Does anyone here know much about Bora Laskin? Probably not. And yet he was one of only a handful of people who has left an indelible imprint on Canadian society. If you were to trounce down to Bay Street, or to Osgoode Hall, or to Flavelle House off Queens Park, you would find small communities that worship the man, almost as a saint. But out in the general public? Not a chance.
Laskin was Canada’s Chief Justice from 1973 to 1984. It has been said by many that he was the first great Chief Justice this country knew. In the recent book, The Laskin Legacy: Essays in Commemoration of Chief Justice Bora Laskin, Irwin Law has published an intriguing hagiography of the man. Edited by Neil Finklestein and Constance Backhouse, the collection is based on speeches from a symposium in honour of the great judge held in 2005.
Now, be careful. Though the book has a diverse set of perspectives on Laskin – we learn about his underprivileged upbringing in Thunder Bay, we learn about his impact on the court, we learn about his belief in a strong federal government – it is meant solely for an audience of legal professionals and academics. If you are anything less than comfortable with such terms as “constructive trusts” and “fiduciary duties”, this book is, sadly, not for you.
Perhaps this reveals a greater problem. Anyone exiting one of Canada’s twenty law faculties could probably write a detailed essay (with proper citation, no less) on this great legal mind. But he is, at best, an obscurity to others.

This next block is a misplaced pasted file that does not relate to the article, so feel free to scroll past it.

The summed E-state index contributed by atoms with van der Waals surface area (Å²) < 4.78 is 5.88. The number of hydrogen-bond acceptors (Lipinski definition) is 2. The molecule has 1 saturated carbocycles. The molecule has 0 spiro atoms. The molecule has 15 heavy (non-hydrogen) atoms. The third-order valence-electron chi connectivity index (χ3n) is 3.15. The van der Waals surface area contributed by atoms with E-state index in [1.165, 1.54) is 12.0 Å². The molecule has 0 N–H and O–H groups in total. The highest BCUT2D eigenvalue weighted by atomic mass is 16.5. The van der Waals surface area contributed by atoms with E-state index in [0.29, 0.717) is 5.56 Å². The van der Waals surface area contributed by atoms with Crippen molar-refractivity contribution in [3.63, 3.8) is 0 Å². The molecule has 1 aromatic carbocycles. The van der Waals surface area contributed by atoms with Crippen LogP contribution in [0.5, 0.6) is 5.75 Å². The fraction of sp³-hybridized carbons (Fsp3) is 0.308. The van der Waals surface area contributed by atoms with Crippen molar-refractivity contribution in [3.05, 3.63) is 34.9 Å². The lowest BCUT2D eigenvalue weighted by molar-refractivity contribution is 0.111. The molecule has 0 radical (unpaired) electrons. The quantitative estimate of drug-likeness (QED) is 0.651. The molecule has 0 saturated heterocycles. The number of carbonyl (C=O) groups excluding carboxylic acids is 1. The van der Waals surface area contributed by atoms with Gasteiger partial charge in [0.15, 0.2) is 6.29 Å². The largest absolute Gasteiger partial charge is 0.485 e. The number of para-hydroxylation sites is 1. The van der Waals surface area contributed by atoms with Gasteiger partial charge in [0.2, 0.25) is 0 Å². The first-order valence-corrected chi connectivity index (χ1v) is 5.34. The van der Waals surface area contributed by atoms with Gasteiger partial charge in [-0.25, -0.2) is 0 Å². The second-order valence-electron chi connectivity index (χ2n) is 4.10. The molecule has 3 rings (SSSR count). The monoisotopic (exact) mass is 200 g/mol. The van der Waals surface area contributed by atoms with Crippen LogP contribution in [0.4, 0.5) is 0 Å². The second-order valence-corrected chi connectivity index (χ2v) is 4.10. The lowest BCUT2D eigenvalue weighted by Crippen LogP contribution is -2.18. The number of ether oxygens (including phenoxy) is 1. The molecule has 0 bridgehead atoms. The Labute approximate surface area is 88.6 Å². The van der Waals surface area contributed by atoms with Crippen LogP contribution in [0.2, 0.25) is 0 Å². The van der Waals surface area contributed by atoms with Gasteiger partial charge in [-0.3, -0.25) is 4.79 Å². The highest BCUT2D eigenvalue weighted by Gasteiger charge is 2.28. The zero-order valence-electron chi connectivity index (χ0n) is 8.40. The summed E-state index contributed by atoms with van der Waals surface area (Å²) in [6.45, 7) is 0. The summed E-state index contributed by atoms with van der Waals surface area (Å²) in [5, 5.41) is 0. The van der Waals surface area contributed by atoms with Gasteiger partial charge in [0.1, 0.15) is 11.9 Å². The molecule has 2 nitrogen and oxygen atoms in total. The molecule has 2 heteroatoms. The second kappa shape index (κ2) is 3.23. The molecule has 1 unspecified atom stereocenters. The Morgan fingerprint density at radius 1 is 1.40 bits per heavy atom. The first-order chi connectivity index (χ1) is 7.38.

This need not be the case. The writings of our country’s great judges can be as powerful as political tracts and as evocative as great literature. But because lawyers alone read the judgments of our courts, the public is kept ignorant of some truly great writing. True, certain Supreme Court decisions involving tariffs, income tax rates or land use planning can be highly technical and, thus, boring. Yet much of what Laskin wrote (and nearly all of what his successor as Chief Justice, Brian Dickson, wrote) contains flashes of brilliance: prose that can judged alongside the works of Burke, Mill and Arendt.
Look at the Americans. Their Supreme Court has a halloed place within the pantheon of collective myth. Their fourth Chief Justice, John Marshall, is revered as the founder of a truly independent judiciary. Earl Warren, who was Chief Justice throughout the turbulent sixties, is known for his progressive stance on civil rights and desegregation. And, today, the extremist philosophy of the originalist Antonin Scalia is known – and feared – by much of the decidedly “liberal” media.
In Canada, however, the personalities on the court don’t receive the same coverage. Perhaps, with far fewer lawyers per capita, we have less of a legal culture. People here are also much less litigious.
But we need not reserve some of the country’s great writing to its judges and lawyers. Especially not since the Charter of Rights and Freedoms affects everyone equally. The notions of justice, of individual rights and of the collective good should become part of our overall discourse. My challenge to Irwin Law, then, is to publish a book not aimed at law faculties and firms, but rather at the general reading public, to let Canadians know about the rich culture of legal writing that exists on their doorstep.
This post was first published on Open Book: Toronto’s Writers in Residence page on May 10, 2008.